Met, or: Four

sound mallet through thick skull
splatters mind upon cranium
on the inside
you are 
eyes rolling back 
along with other vowels
flipping images back right 
side up on your retinas
flutter eyelids 
ascend from your 
stomach uneasily queasily
through shuddering esophagus
choking back your tears
streaming camera
at your face
it - you can't handle
such explosive rush of metaphor

The above poem is my take on dโ€™Verseโ€™s โ€˜Opening linesโ€ฆbeginningsโ€™ prompt.

dโ€™Verse prompted us to think about find that “best first line” –

  • see if you can hook yourself a new reader with upfront vivid images and unusual word use;
  • maybe stick with tradition (starting top left) or forge out in a new direction, maybe even a one line, or even a one-word poem;
  • perhaps try your hand at some found poetry, make something shapely or striking or something off the fridge;
  • or perhaps a poem beginning with a line by a poet whoโ€™s provoked or enthralled or charmed or annoyed you (donโ€™t forget to link to the original poem in your post).

53 thoughts on “Met, or: Four”

  1. Great imagery…. A really creative piece. I actually loved the gore ๐Ÿคฃ. Enjoyable read ๐Ÿ˜Š๐ŸŒน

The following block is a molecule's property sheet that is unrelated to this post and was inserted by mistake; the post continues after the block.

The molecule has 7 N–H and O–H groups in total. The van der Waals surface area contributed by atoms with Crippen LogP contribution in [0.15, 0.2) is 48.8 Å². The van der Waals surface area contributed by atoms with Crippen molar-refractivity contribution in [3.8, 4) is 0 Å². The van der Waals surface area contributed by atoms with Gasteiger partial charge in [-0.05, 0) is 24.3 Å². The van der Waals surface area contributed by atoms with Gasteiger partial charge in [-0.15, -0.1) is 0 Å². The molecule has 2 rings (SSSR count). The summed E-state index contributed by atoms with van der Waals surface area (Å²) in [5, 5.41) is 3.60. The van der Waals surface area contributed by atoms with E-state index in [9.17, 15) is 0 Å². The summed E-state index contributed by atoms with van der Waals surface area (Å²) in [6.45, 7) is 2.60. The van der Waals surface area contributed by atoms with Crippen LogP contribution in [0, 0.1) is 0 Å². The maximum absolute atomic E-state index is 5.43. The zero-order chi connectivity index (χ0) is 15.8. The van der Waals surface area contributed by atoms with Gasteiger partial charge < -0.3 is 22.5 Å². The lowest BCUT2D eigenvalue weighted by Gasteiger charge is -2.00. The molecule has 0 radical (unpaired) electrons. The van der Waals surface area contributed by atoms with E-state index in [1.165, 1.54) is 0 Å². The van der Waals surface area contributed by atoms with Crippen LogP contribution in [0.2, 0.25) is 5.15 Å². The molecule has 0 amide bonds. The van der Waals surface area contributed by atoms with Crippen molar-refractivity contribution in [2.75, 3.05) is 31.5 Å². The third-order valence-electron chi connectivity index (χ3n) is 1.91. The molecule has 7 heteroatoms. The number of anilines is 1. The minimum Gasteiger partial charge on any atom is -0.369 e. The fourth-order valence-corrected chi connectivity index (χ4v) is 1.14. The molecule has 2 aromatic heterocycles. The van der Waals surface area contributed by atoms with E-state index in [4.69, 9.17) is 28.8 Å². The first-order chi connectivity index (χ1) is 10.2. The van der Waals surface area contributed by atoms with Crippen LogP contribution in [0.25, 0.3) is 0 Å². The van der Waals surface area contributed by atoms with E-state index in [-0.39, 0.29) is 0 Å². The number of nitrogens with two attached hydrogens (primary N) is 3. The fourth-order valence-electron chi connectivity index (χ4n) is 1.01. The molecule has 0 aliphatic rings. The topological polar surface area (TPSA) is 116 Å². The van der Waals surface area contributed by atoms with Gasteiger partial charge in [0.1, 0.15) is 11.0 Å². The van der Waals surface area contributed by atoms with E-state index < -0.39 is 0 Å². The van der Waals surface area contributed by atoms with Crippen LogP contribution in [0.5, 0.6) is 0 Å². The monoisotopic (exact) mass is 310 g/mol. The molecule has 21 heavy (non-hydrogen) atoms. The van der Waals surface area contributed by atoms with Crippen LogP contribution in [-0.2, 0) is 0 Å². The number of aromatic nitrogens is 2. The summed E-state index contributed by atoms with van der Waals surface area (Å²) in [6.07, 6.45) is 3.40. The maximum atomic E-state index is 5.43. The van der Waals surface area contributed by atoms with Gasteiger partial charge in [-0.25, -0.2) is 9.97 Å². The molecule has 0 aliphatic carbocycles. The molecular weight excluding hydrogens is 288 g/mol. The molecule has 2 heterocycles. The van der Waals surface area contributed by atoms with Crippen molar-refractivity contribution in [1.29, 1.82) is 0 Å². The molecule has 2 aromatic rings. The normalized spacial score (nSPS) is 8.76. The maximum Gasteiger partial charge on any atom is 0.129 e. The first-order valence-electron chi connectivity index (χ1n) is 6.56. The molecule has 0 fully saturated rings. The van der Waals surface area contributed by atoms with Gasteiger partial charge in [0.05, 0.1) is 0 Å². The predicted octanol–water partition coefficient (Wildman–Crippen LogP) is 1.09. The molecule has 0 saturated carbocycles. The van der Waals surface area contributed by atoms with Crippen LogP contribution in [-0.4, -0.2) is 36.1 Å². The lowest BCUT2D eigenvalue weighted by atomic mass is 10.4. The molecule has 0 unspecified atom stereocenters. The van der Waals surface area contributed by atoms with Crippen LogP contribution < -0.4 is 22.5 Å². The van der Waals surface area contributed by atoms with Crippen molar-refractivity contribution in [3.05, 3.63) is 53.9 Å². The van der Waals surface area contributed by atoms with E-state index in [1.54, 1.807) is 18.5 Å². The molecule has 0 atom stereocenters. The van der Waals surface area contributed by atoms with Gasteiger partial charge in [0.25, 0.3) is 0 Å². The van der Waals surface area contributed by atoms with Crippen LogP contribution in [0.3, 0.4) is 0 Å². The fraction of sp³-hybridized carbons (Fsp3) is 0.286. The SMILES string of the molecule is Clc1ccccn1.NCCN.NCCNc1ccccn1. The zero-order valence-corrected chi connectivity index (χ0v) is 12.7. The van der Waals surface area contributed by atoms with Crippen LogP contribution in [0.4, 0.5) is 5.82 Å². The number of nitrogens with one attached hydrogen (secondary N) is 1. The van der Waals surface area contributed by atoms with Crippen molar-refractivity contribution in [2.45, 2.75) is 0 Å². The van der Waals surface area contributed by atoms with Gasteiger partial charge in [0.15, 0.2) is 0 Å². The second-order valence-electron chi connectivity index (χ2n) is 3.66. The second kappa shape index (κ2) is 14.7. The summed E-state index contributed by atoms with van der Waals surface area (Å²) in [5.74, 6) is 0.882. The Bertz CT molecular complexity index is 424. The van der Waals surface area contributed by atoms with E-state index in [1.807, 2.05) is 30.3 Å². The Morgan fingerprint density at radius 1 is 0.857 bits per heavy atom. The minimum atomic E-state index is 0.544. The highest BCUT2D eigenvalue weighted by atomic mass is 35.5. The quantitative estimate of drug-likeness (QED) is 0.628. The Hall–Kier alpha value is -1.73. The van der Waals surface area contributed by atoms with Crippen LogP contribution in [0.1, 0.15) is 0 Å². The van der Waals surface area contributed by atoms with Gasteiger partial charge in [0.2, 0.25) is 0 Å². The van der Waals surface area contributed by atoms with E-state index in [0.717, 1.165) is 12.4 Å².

2. Your opening line certainly hammers home, David, with violent imagery that was unexpected, but I suspected you were playing with an extended metaphor when I read โ€˜eyes rolling back / along with other vowelsโ€™. Clever ending!

  3. Chuck Palahniuk wrote a book called, “Lullaby,” about a song, when sung, will kill the listener. Your poem reminds me of it. I’ve tried to work out what the title means, but I can’t. Will you please explain it? (Sorry it’s no fun when you have to explain the punchline, I know…)

    1. Lisa –

      All of my poems have the word ‘or’ in the middle – and I use it in different ways with each poem. Sometimes it means that the poem can be given either one of two titles. Sometimes, the or is part of an expression, in which case the entire title works as one. In this case, it’s the first time that I used the ‘or’ as part of a pun – ‘met or four’ sounds like ‘metaphor’ ๐Ÿ˜€


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